Nestled between the Great Balsam and Plott Balsam mountain ranges in North Carolina, Sylva offers many of the same attractions as its larger sister, Asheville, with fewer crowds. (Nick Breedlove/Jackson County Tourism Development Authority)

Anybody out there who doesn’t love Asheville?

Apparently not: The high-elevation capital of Western North Carolina is always awash in kudos as a “best” place for this and that. Its sophisticated, laid-back culture hosts more than 27,000 visitors daily.

That was fine with me, but I was planning an escape from Charlotte’s summer heat with my 29-year-old son, Bing — a fine fellow traveler when it comes to beer, books and unusual food, but whose six years on a Navy frigate have left him a bit jaded about visiting crowded cities. So I proposed a kind of Asheville lite: Sylva, a town of about 2,600 residents, located an hour southwest of Asheville, tucked between the Great Balsam and Plott Balsam mountain ranges.

Bing agreed, and we headed west on the breathtaking Great Smoky Mountains Expressway. Clouds funneled among green summits up to 6,000 feet high. The skies switched abruptly from sunshine to fog to downpour as we crossed ridgelines. Exit 85 took us to downtown Sylva, a trio of streets stacked at one-story intervals on a mist-cloaked mountainside.

After parking on Main Street, we strolled past four blocks of cafes, coffee shops, a pair of wine bars, two outfitters and a brace of galleries and antique shops. A home-decor consignment shop called Sassy Frass played the role of police station while the upcoming film “Three Billboards Outside Ebbing, Missouri” was shot there earlier this year.

We crossed paths with well-dressed retirees and goat-legged hikers; a smattering of academics — Western Carolina University is six miles away — and a sprinkling of goths and long-hairs. The mini-Asheville visuals included the Mohawk-wearing guy behind the counter at In Your Ear (new and used CDs and vinyl) and a dad, pushing a baby carriage, with an impeccably waxed moustache and goatee.

Sylva's Main Street hosts cafes, coffeeshops, wine bars, outfitters and a brace of galleries and antique shops. (Nick Breedlove/Jackson County Tourism Development Authority)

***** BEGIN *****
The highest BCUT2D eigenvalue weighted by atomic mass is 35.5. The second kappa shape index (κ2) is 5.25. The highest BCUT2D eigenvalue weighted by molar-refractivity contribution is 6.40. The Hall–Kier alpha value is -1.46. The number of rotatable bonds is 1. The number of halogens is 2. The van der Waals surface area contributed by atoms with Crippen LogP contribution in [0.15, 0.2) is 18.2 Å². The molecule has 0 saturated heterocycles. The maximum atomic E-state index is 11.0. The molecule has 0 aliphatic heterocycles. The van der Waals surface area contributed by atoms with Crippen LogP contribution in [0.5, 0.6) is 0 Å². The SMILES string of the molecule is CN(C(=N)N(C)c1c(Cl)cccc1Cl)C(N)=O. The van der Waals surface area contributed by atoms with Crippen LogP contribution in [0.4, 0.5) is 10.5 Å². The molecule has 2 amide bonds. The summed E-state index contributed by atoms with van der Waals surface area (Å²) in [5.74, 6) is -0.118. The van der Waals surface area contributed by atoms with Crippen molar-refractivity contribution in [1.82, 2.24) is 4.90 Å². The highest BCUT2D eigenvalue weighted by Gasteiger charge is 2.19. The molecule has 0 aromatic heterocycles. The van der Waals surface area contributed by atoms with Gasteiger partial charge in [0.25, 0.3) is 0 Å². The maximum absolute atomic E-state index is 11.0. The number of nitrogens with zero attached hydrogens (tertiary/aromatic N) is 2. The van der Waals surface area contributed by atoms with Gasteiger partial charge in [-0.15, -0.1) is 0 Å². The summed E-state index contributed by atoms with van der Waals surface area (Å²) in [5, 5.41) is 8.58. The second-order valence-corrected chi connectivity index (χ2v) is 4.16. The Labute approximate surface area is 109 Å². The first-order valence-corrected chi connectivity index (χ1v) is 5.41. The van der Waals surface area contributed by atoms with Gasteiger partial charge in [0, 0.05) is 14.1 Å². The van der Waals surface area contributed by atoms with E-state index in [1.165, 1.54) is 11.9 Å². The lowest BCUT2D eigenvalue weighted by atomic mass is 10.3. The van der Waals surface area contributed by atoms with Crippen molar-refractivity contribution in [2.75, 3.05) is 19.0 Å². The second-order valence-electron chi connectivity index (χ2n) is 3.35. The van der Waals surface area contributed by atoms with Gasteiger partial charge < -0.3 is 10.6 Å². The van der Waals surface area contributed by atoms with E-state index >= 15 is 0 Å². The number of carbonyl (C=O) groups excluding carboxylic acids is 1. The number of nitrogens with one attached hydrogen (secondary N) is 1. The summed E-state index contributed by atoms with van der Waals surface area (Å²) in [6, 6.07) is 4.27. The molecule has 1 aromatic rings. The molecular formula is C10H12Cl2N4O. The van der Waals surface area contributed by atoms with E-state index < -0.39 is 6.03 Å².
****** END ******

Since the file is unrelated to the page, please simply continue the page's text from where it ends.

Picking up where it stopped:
As we walked through Sylva and the adjoining (and even smaller) village of Dillsboro, we made our mini-Asheville comparisons: Sylva has three bookstores — one for every 866 people. (Asheville: about one per 3,700 natives.) Sylva has three mircobreweries — one per 866 residents. (Asheville? One for close to every 4,900 thirsty citizens.) A third of Sylva’s adults hold a bachelor’s degree or higher, edging out Asheville-Brevard (31 percent) and the nation (29 percent).

We were in for two days of rarified alt-country living.

Bare feet and highbrows

Harry Alter, a Pittsburgh native who has lived in Sylva for 12 years, presides over one of those bookstores, a used/rare/antiquarian shop on Main Street. Though Alter ships to customers around the country, “Fifty percent of my business is walk-in,” he said. Alter often works barefoot.

A couple of doors down, Friends of the Library sells cast-offs from the county library, now housed in the old Jackson County courthouse — a stunning 1914 Classical Revival-style building.

City Lights Bookstore & Cafe is a block away, and up the slope, on Jackson Street. It’s one of the best bookstores in Western North Carolina. Florida-born employee Michael Redman said regional titles are the strength of the store, with the biggest name being Ron Rash, a Western Carolina professor whose novels include the 2008 bestseller “Serena.” Adjoining the bookstore is a vegetarian-friendly cafe that features local produce, cheese, beer and coffee.

Fare at the other dozen or so downtown restaurants includes mango-pork tacos, tahini kale salad and Italian pastries. There’s not a franchise outlet among them (those are all on Sylva’s outskirts). Locals told us that the best burger in town can be found at the Cosmic Carryout food truck, which is operated by a Florida man, with a braided beard, named Doug. He parks his truck near Innovation, a small brewery and tap room with a deck overlooking Scott Creek. It’s popular with the younger crowd.

The town’s newest brewpub, Sneak E Squirrel, opened last summer in a former car dealership. (Nick Breedlove/Jackson County Tourism Development Authority)

A block over and (literally) down, Mill Street has Heinzelmannchen Brewery, Sylva’s first microbrewery.

It offers limited seating, but does a brisk trade in carryout growlers and kegs for locals who favor the top-fermented suds brewed by Bavarian-born owner Dieter Kuhn and his wife, Sheryl Rudd. They also offer creamy root beer and birch beer.

Business has changed in recent years.

“Sylva is more of a destination now,” Rudd said. “It used to be that people would pass through. Now they’re staying.”

Heinzelmannchen Brewery is Sylva’s first microbrewery. (Nick Breedlove /Jackson County Tourism Development Authority )

John Duncan, managing director of the town’s newest brewpub, Sneak E. Squirrel, put it this way: “This area feels like Asheville did 20 years ago.”

Sneak E. Squirrel opened last summer in a former car dealership on the road to Dillsboro. It’s large — plenty of elbow room for sipping Parrot Porter (me) and an English bitter called 221 Sneak E (Bing).

Duncan, who also teaches karate at Western Carolina, said the area has changed a lot in recent years and mentioned a few reasons: the opening of Harrah’s Cherokee Hotel and Casino in 1997, about 15 miles away; the growth of WCU; and “the influx of millionaires” to the town of Cashiers, about 25 miles away.

Arts and trash
Some of the creative seafood fare at Lulu’s on Main. (Nick Breedlove/Jackson County Tourism Development Authority )